Skip to Content

MD Anderson Events

John H. Blaffer Lecture Series

John H. Blaffer Lecture Series

 

Gregory David, Ph.D.
Associate Professor, Co Course Director
 Dept. of Biochemistry and Molecular Pharmacology
New York University School of Medicine
New York, NY
 
 
“Chromatin modifiers: At the nexus of transcription and cancer”
 
 
Host: Xiaobing Shi, Ph.D.
Biochemistry & Molecular Biology

Date: 10/22/13, 4pm to 5pm
Time: 10/22/13, 4pm to 5pm
Location: Onstead Auditorium, Basic Science Research Building, Floor 3, near Elevator J, (S3.8012)
Format: Lecture
CME: 0
Facilitator: Nicholas Navin
Speaker: Gregory David
Speaker Bio: The research interests of our laboratory center on chromatin modifications and its impact on regulation of gene expression and nuclear structure, particularly as it relates changes associated with malignant transformation. Clearly, the interplay between activation and repression of transcription that imposes normal transcriptional control becomes disrupted in cancer. Besides their roles in promoter-specific transcriptional regulation, histone modifiers also play a role in the establishment of large chromosomal domains, and therefore function in maintenance of chromosomal integrity. We and others have shown that deregulation of histone modifying complexes, including Histone Deacetylases (HDACs)-containing complexes, participate to the oncogenic transformation in numerous human cancers. Several studies suggested that blocking the enzymatic activity of HDAC complexes (e.g., using histone deacetylase inhibitors) could prevent tumorigenesis and selectively induce cell death in transformed cells. While HDACs are integral components of several gene regulatory complexes, HDAC inhibitors developed to date exhibit little or no specificity towards individual HDAC-containing complex. Thus, the identification of pathways involved in the modulation of the activities of specific HDAC complexes is a priority in cancer therapy. Knowledge of these control mechanisms in both normal physiology and malignancy is essential for the better understanding of the malignant process that will allow development of novel therapeutic and diagnostic approaches to human disease. Research Interests Chromatin modifications in development and oncogenesis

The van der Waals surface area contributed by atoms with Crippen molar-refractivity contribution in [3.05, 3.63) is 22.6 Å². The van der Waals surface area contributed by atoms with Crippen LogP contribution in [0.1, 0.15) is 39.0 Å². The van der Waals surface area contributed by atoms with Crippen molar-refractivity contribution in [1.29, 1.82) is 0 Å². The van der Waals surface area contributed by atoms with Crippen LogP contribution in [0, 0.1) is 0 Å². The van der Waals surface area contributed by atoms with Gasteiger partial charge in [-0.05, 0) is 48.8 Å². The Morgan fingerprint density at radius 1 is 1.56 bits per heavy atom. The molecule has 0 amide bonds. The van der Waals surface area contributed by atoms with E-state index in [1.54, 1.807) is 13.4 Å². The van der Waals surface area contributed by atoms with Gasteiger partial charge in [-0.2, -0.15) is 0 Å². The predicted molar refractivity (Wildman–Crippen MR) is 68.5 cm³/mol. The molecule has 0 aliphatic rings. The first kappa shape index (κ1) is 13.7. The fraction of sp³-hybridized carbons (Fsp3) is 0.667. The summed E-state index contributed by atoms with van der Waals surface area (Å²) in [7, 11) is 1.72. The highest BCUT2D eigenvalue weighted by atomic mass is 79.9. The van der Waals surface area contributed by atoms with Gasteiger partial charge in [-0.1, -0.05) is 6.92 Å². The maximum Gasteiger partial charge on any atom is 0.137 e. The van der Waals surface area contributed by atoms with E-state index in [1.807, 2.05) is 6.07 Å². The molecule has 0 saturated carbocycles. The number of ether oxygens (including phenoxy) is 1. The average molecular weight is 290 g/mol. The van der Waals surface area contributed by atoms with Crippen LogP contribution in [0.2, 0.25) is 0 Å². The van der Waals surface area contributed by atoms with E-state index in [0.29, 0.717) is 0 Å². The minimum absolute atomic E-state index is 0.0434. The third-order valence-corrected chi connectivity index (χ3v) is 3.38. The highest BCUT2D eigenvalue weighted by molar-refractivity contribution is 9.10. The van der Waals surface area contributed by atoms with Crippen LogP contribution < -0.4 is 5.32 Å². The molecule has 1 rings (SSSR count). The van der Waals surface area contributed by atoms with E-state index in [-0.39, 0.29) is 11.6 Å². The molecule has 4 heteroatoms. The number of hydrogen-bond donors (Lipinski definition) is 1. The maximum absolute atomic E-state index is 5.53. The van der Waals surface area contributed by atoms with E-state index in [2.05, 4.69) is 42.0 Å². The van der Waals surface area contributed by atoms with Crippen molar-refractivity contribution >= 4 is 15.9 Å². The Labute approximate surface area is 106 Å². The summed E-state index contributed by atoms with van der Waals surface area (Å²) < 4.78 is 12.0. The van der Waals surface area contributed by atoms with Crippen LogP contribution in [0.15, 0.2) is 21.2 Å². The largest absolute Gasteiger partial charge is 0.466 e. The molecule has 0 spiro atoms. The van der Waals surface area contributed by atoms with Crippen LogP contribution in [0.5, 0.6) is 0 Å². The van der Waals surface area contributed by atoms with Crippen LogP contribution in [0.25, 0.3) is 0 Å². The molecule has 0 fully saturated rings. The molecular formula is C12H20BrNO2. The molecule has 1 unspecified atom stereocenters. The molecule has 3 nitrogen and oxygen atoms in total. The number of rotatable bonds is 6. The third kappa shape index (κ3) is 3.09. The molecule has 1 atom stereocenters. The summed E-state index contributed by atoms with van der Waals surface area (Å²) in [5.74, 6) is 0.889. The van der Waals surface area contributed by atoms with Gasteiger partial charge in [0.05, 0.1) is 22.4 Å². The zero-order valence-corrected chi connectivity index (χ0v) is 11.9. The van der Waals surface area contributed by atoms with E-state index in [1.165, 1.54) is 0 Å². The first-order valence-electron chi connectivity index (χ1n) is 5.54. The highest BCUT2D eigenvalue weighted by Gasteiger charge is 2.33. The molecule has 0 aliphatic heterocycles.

Contact: Doris Green - dlgreen1@mdanderson.org